ScienceThe Loom

The Evolution of Cavities

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Teosinte (left), corn (right), and a teosinte-corn hybrid (middle). Photo by John Doebley/Wikipedia

We’ve been tinkering with the DNA of other species for thousands of years. We just didn’t know what we were doing.

Starting about ten thousand years ago, humans began to steer the evolution of animals and plants. Our ancestors collected certain seeds instead of others, started to plant them in gardens, and gradually produced domesticated crops. They didn’t know which genetic variants they were choosing, or how those genes helped build new kinds of plants. All they knew was that some plants were better than others. Over thousands of years, for example, an innocuous bush called teosinte turned into tall stalks with gargantuan seeds–otherwise known as corn.

Our ancestors could see the outward changes they were bringing to crops like corn, as well as livestock like cows and pigs. But hidden from view, other species were evolving in response to the dawn of agriculture. Early dairy farmers had no idea that they needed certain bacteria to turn their milk to yogurt or cheese. And they didn’t realize that the bacteria were adapting to this strange new environment that had never existed before.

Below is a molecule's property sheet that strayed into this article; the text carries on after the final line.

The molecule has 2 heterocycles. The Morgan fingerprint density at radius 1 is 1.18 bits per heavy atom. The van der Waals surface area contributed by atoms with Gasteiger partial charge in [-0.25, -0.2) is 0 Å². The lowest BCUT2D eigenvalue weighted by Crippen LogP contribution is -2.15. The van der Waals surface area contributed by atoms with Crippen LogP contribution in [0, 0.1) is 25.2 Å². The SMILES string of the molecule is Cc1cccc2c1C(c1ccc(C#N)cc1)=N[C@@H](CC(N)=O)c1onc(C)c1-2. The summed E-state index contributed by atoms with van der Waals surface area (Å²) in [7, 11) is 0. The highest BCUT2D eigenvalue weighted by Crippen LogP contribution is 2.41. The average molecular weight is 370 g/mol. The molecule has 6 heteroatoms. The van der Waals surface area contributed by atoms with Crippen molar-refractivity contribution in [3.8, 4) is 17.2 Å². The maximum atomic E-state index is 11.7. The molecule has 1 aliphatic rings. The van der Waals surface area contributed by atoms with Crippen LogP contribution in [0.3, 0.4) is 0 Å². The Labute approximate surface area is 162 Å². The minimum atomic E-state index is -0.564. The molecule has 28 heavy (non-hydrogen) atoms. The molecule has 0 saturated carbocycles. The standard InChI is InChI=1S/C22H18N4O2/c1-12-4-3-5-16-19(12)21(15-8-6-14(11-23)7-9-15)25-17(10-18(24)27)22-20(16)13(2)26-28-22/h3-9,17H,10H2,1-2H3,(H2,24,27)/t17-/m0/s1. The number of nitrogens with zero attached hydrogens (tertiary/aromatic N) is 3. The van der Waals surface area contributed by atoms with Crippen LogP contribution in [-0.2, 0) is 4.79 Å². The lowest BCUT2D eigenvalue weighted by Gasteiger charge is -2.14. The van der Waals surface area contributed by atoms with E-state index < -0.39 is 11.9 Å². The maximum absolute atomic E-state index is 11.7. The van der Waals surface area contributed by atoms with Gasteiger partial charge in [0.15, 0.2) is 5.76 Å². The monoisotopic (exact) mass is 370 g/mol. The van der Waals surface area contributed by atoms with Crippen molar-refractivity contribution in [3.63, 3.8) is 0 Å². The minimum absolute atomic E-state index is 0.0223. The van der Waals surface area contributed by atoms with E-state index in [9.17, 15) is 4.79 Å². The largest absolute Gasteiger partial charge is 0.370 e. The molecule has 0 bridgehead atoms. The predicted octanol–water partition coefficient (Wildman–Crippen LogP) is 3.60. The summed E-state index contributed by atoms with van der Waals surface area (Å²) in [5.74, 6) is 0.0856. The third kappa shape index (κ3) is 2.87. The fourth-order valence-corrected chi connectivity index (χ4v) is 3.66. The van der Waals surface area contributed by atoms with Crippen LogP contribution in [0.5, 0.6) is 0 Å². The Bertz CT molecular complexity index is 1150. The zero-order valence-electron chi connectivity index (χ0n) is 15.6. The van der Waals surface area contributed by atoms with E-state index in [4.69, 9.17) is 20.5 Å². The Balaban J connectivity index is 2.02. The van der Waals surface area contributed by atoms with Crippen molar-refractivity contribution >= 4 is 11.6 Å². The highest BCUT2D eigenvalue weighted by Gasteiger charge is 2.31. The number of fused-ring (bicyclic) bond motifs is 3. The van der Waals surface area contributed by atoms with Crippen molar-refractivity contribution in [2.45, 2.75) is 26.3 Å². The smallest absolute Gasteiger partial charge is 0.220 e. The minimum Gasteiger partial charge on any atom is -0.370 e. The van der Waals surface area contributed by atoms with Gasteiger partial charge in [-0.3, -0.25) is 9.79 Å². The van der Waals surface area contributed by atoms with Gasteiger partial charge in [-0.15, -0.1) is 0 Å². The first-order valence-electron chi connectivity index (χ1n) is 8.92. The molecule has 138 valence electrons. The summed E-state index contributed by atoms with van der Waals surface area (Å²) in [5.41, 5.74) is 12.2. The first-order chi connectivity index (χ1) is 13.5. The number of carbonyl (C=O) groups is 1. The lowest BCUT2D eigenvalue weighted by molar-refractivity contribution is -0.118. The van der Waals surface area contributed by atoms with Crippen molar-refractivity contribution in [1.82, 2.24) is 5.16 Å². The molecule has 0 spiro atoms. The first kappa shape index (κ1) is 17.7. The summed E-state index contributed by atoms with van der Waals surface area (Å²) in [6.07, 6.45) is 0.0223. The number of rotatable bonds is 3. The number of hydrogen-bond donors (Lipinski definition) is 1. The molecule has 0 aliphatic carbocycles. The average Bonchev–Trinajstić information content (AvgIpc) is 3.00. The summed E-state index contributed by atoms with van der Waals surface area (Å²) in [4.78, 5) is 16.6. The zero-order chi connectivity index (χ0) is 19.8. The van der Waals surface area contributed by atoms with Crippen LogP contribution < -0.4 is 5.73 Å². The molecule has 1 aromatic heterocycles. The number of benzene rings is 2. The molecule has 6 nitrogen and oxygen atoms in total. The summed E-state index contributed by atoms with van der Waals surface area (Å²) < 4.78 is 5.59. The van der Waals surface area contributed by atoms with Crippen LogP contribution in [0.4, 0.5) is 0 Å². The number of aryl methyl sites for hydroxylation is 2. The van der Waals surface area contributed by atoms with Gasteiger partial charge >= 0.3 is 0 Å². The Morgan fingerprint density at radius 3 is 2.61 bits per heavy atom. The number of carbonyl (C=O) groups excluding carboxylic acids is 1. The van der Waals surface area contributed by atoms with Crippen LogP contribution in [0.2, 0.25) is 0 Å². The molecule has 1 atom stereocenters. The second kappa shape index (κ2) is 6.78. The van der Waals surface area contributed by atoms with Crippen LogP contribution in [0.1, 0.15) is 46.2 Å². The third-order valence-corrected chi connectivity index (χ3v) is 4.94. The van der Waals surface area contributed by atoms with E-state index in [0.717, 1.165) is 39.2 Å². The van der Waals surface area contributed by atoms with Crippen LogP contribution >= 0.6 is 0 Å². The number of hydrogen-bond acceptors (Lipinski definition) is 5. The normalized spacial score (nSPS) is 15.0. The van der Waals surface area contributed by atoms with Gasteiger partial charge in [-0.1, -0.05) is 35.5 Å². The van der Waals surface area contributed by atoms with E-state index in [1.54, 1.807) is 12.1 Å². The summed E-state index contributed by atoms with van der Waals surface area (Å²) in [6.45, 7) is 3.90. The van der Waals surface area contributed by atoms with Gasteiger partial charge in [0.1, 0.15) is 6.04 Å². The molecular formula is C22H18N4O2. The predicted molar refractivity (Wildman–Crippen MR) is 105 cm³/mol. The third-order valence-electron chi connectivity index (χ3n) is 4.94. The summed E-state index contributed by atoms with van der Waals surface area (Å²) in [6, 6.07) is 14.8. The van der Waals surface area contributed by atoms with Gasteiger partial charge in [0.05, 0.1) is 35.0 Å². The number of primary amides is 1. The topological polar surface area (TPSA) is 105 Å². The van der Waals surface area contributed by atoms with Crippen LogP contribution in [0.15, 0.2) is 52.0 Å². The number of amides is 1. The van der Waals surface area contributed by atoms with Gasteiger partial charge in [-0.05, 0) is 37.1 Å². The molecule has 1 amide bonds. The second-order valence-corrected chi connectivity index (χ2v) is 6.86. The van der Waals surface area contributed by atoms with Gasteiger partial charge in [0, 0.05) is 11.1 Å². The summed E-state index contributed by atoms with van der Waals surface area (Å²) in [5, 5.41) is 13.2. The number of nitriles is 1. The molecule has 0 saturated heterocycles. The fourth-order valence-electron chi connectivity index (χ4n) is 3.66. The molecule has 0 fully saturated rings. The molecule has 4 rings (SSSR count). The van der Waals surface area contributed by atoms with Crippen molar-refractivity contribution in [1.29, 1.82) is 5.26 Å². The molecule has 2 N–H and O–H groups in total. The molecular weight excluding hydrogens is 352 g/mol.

And it wasn’t just the bacteria in pots of yogurt that were evolving. So were the microbes in our mouths.

The human mouth is home to hundreds of species of bacteria. While some of them keep our mouths healthy, others can cause us trouble. One of the worst offenders is Streptococcus mutans. It lives in the nooks of our teeth, feeding on carbohydrates. It excretes lactic acid as waste, and the acid eats away at the enamel on which it rests. Over time, Streptococcus mutans can dig a hole in a tooth–otherwise known as a cavity.

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A drawing by J. Kilian Clarke's 1924 paper on the discovery of S. mutans as the cause of cavities

Streptococcus mutants is not some jack-of-all trades microbe that happens to drop onto our teeth once in a while. For them, human teeth are the world. They are passed down from mothers to their children, and colonize those children for life. Other mammals have closely related Streptococcus strains on their teeth as well, suggesting that these bacteria have been tracking their hosts–and dwelling on their teeth–for tens of millions of years.

Recently Michael Stanhope, a biologist at Cornell, and his colleagues carried out a large-scale study of Streptococcus mutans. a large-scale study of Streptococcus mutans. a large-scale study of Streptococcus mutans. They looked at 57 colonies that had been gathered from the mouths of people in Brazil, Britain, Iceland, Hong Kong, South Africa, Turkey, and the United States. The scientists tallied up the genes that the bacteria had in common, as well as the ones that were only present in some people. (Bacteria sometimes pick up genes from other species.) Then the scientists compared all the human strains of the bacteria to Streptococcus living in rats, hamsters, and monkeys to pinpoint the DNA that is unique to our own passengers. And when they analyzed all these genes, they discovered something remarkable: these bacteria appear to have evolved with resounding success in response to the rise of civilization.